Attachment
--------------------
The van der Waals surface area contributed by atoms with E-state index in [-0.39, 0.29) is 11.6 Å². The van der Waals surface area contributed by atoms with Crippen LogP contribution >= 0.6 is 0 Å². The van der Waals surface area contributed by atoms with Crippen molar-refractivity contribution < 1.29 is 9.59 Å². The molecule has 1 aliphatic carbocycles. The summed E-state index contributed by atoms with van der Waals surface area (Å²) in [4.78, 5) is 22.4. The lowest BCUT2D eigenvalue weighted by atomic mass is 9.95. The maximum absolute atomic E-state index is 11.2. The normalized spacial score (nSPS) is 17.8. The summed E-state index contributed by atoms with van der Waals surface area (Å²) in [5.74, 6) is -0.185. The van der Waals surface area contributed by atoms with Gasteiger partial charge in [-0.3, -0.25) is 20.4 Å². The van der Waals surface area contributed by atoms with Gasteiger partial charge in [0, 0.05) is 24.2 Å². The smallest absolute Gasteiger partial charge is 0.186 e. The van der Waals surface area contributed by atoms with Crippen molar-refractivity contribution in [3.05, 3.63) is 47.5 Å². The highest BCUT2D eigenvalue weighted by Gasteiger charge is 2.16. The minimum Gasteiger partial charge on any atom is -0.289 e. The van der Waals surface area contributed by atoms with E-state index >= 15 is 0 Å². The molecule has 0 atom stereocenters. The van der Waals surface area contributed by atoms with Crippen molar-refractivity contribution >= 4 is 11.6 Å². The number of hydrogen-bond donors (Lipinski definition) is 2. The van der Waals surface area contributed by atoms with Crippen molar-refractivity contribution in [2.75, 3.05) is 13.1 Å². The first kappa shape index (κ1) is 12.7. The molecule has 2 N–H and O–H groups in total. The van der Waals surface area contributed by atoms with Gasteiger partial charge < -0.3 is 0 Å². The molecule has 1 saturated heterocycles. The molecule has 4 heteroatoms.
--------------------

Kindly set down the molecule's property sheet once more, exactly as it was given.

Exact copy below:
The van der Waals surface area contributed by atoms with E-state index in [-0.39, 0.29) is 11.6 Å². The van der Waals surface area contributed by atoms with Crippen LogP contribution >= 0.6 is 0 Å². The van der Waals surface area contributed by atoms with Crippen molar-refractivity contribution < 1.29 is 9.59 Å². The molecule has 1 aliphatic carbocycles. The summed E-state index contributed by atoms with van der Waals surface area (Å²) in [4.78, 5) is 22.4. The lowest BCUT2D eigenvalue weighted by atomic mass is 9.95. The maximum absolute atomic E-state index is 11.2. The normalized spacial score (nSPS) is 17.8. The summed E-state index contributed by atoms with van der Waals surface area (Å²) in [5.74, 6) is -0.185. The van der Waals surface area contributed by atoms with Gasteiger partial charge in [-0.3, -0.25) is 20.4 Å². The van der Waals surface area contributed by atoms with Gasteiger partial charge in [0, 0.05) is 24.2 Å². The smallest absolute Gasteiger partial charge is 0.186 e. The van der Waals surface area contributed by atoms with Crippen molar-refractivity contribution in [3.05, 3.63) is 47.5 Å². The highest BCUT2D eigenvalue weighted by Gasteiger charge is 2.16. The minimum Gasteiger partial charge on any atom is -0.289 e. The van der Waals surface area contributed by atoms with E-state index >= 15 is 0 Å². The molecule has 0 atom stereocenters. The van der Waals surface area contributed by atoms with Crippen molar-refractivity contribution >= 4 is 11.6 Å². The number of hydrogen-bond donors (Lipinski definition) is 2. The van der Waals surface area contributed by atoms with Crippen molar-refractivity contribution in [2.75, 3.05) is 13.1 Å². The first kappa shape index (κ1) is 12.7. The molecule has 2 N–H and O–H groups in total. The van der Waals surface area contributed by atoms with Gasteiger partial charge < -0.3 is 0 Å². The molecule has 1 saturated heterocycles. The molecule has 4 heteroatoms.